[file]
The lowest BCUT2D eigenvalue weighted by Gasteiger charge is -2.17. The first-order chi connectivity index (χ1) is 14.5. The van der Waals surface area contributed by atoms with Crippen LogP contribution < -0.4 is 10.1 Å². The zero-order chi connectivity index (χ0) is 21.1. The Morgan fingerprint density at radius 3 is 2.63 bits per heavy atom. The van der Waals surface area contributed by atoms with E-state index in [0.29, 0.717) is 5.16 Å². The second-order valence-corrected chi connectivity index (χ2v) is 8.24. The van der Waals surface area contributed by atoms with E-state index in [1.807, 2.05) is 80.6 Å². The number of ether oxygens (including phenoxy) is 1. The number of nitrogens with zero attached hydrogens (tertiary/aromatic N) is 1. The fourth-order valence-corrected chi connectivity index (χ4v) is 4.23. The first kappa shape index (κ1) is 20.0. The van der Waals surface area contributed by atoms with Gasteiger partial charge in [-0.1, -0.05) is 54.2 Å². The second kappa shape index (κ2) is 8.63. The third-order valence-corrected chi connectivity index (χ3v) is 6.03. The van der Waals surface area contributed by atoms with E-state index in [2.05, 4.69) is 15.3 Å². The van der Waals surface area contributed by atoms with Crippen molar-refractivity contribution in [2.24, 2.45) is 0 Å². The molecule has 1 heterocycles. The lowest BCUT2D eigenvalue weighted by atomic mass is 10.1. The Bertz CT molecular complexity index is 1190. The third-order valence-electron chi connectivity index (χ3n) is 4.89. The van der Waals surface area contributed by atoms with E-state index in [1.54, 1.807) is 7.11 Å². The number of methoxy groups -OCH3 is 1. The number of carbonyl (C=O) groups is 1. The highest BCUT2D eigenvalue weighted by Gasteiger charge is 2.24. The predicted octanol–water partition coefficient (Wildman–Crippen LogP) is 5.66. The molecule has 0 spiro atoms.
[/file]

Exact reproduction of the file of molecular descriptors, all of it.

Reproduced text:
The lowest BCUT2D eigenvalue weighted by Gasteiger charge is -2.17. The first-order chi connectivity index (χ1) is 14.5. The van der Waals surface area contributed by atoms with Crippen LogP contribution < -0.4 is 10.1 Å². The zero-order chi connectivity index (χ0) is 21.1. The Morgan fingerprint density at radius 3 is 2.63 bits per heavy atom. The van der Waals surface area contributed by atoms with E-state index in [0.29, 0.717) is 5.16 Å². The second-order valence-corrected chi connectivity index (χ2v) is 8.24. The van der Waals surface area contributed by atoms with E-state index in [1.807, 2.05) is 80.6 Å². The number of ether oxygens (including phenoxy) is 1. The number of nitrogens with zero attached hydrogens (tertiary/aromatic N) is 1. The fourth-order valence-corrected chi connectivity index (χ4v) is 4.23. The first kappa shape index (κ1) is 20.0. The van der Waals surface area contributed by atoms with Gasteiger partial charge in [-0.1, -0.05) is 54.2 Å². The second kappa shape index (κ2) is 8.63. The third-order valence-corrected chi connectivity index (χ3v) is 6.03. The van der Waals surface area contributed by atoms with E-state index in [2.05, 4.69) is 15.3 Å². The van der Waals surface area contributed by atoms with Crippen molar-refractivity contribution in [2.24, 2.45) is 0 Å². The molecule has 1 heterocycles. The lowest BCUT2D eigenvalue weighted by atomic mass is 10.1. The Bertz CT molecular complexity index is 1190. The third-order valence-electron chi connectivity index (χ3n) is 4.89. The van der Waals surface area contributed by atoms with E-state index in [1.54, 1.807) is 7.11 Å². The number of methoxy groups -OCH3 is 1. The number of carbonyl (C=O) groups is 1. The highest BCUT2D eigenvalue weighted by Gasteiger charge is 2.24. The predicted octanol–water partition coefficient (Wildman–Crippen LogP) is 5.66. The molecule has 0 spiro atoms.